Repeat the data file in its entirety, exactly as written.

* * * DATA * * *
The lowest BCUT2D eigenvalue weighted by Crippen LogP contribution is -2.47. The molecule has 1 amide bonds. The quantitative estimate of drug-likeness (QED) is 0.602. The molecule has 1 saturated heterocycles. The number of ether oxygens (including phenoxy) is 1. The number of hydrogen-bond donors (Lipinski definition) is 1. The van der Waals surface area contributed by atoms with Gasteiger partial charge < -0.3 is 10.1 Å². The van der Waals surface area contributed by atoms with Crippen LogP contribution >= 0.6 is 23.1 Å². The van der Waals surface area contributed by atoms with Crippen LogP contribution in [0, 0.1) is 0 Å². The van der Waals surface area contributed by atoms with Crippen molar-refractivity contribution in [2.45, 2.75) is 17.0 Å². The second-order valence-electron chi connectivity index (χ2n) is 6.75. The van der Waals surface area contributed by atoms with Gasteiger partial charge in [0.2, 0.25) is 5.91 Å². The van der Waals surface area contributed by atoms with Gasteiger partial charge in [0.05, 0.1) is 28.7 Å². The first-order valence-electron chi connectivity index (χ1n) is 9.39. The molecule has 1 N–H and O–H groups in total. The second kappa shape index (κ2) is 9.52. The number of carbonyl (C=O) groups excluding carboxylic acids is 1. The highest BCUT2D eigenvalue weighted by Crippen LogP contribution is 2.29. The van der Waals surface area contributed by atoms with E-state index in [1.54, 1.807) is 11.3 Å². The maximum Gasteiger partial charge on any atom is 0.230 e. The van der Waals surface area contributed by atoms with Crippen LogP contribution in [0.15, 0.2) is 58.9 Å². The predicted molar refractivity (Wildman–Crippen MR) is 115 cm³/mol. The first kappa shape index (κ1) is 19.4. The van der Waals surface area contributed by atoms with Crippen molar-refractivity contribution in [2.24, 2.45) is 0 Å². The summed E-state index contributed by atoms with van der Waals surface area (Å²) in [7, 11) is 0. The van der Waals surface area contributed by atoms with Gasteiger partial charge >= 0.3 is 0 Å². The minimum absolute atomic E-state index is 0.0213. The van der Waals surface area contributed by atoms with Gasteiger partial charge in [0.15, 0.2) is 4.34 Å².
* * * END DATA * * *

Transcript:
The lowest BCUT2D eigenvalue weighted by Crippen LogP contribution is -2.47. The molecule has 1 amide bonds. The quantitative estimate of drug-likeness (QED) is 0.602. The molecule has 1 saturated heterocycles. The number of ether oxygens (including phenoxy) is 1. The number of hydrogen-bond donors (Lipinski definition) is 1. The van der Waals surface area contributed by atoms with Gasteiger partial charge < -0.3 is 10.1 Å². The van der Waals surface area contributed by atoms with Crippen LogP contribution >= 0.6 is 23.1 Å². The van der Waals surface area contributed by atoms with Crippen LogP contribution in [0, 0.1) is 0 Å². The van der Waals surface area contributed by atoms with Crippen molar-refractivity contribution in [2.45, 2.75) is 17.0 Å². The second-order valence-electron chi connectivity index (χ2n) is 6.75. The van der Waals surface area contributed by atoms with Gasteiger partial charge in [0.2, 0.25) is 5.91 Å². The van der Waals surface area contributed by atoms with Gasteiger partial charge in [0.05, 0.1) is 28.7 Å². The first-order valence-electron chi connectivity index (χ1n) is 9.39. The molecule has 1 N–H and O–H groups in total. The second kappa shape index (κ2) is 9.52. The number of carbonyl (C=O) groups excluding carboxylic acids is 1. The highest BCUT2D eigenvalue weighted by Crippen LogP contribution is 2.29. The van der Waals surface area contributed by atoms with E-state index in [1.54, 1.807) is 11.3 Å². The maximum Gasteiger partial charge on any atom is 0.230 e. The van der Waals surface area contributed by atoms with Crippen LogP contribution in [0.15, 0.2) is 58.9 Å². The predicted molar refractivity (Wildman–Crippen MR) is 115 cm³/mol. The first kappa shape index (κ1) is 19.4. The van der Waals surface area contributed by atoms with Crippen molar-refractivity contribution in [2.24, 2.45) is 0 Å². The summed E-state index contributed by atoms with van der Waals surface area (Å²) in [7, 11) is 0. The van der Waals surface area contributed by atoms with Gasteiger partial charge >= 0.3 is 0 Å². The minimum absolute atomic E-state index is 0.0213. The van der Waals surface area contributed by atoms with Gasteiger partial charge in [0.15, 0.2) is 4.34 Å².